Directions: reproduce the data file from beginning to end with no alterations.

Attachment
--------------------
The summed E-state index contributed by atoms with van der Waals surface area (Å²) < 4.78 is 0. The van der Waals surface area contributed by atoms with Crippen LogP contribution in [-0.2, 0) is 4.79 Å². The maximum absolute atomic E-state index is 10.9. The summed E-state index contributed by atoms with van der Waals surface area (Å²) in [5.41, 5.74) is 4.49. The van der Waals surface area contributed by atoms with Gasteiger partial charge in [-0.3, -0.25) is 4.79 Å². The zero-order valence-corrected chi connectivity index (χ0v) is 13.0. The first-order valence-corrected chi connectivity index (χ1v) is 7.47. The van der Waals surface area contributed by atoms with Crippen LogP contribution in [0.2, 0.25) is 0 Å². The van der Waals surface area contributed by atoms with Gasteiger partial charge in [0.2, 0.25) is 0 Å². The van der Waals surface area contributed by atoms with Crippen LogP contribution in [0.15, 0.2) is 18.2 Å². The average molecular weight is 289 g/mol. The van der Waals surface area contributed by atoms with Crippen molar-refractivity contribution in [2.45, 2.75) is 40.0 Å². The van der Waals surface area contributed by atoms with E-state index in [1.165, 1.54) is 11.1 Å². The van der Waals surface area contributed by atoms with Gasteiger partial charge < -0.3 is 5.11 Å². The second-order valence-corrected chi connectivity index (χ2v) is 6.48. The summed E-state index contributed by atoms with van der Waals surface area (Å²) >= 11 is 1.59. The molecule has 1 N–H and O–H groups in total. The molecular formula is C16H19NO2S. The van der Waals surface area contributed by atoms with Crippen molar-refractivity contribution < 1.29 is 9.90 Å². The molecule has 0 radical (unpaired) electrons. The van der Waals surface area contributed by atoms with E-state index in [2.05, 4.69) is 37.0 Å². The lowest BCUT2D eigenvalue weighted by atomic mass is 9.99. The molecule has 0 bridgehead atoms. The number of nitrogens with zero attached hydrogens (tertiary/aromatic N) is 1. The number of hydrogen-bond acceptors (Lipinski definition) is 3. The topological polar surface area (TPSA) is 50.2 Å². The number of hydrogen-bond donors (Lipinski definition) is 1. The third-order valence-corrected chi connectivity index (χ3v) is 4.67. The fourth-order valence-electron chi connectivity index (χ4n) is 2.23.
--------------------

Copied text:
The summed E-state index contributed by atoms with van der Waals surface area (Å²) < 4.78 is 0. The van der Waals surface area contributed by atoms with Crippen LogP contribution in [-0.2, 0) is 4.79 Å². The maximum absolute atomic E-state index is 10.9. The summed E-state index contributed by atoms with van der Waals surface area (Å²) in [5.41, 5.74) is 4.49. The van der Waals surface area contributed by atoms with Gasteiger partial charge in [-0.3, -0.25) is 4.79 Å². The zero-order valence-corrected chi connectivity index (χ0v) is 13.0. The first-order valence-corrected chi connectivity index (χ1v) is 7.47. The van der Waals surface area contributed by atoms with Crippen LogP contribution in [0.2, 0.25) is 0 Å². The van der Waals surface area contributed by atoms with Gasteiger partial charge in [0.2, 0.25) is 0 Å². The van der Waals surface area contributed by atoms with Crippen LogP contribution in [0.15, 0.2) is 18.2 Å². The average molecular weight is 289 g/mol. The van der Waals surface area contributed by atoms with Crippen molar-refractivity contribution in [2.45, 2.75) is 40.0 Å². The van der Waals surface area contributed by atoms with E-state index in [1.165, 1.54) is 11.1 Å². The van der Waals surface area contributed by atoms with Gasteiger partial charge < -0.3 is 5.11 Å². The second-order valence-corrected chi connectivity index (χ2v) is 6.48. The summed E-state index contributed by atoms with van der Waals surface area (Å²) >= 11 is 1.59. The molecule has 1 N–H and O–H groups in total. The molecular formula is C16H19NO2S. The van der Waals surface area contributed by atoms with Crippen molar-refractivity contribution < 1.29 is 9.90 Å². The molecule has 0 radical (unpaired) electrons. The van der Waals surface area contributed by atoms with E-state index in [2.05, 4.69) is 37.0 Å². The lowest BCUT2D eigenvalue weighted by atomic mass is 9.99. The molecule has 0 bridgehead atoms. The number of nitrogens with zero attached hydrogens (tertiary/aromatic N) is 1. The number of hydrogen-bond acceptors (Lipinski definition) is 3. The topological polar surface area (TPSA) is 50.2 Å². The number of hydrogen-bond donors (Lipinski definition) is 1. The third-order valence-corrected chi connectivity index (χ3v) is 4.67. The fourth-order valence-electron chi connectivity index (χ4n) is 2.23.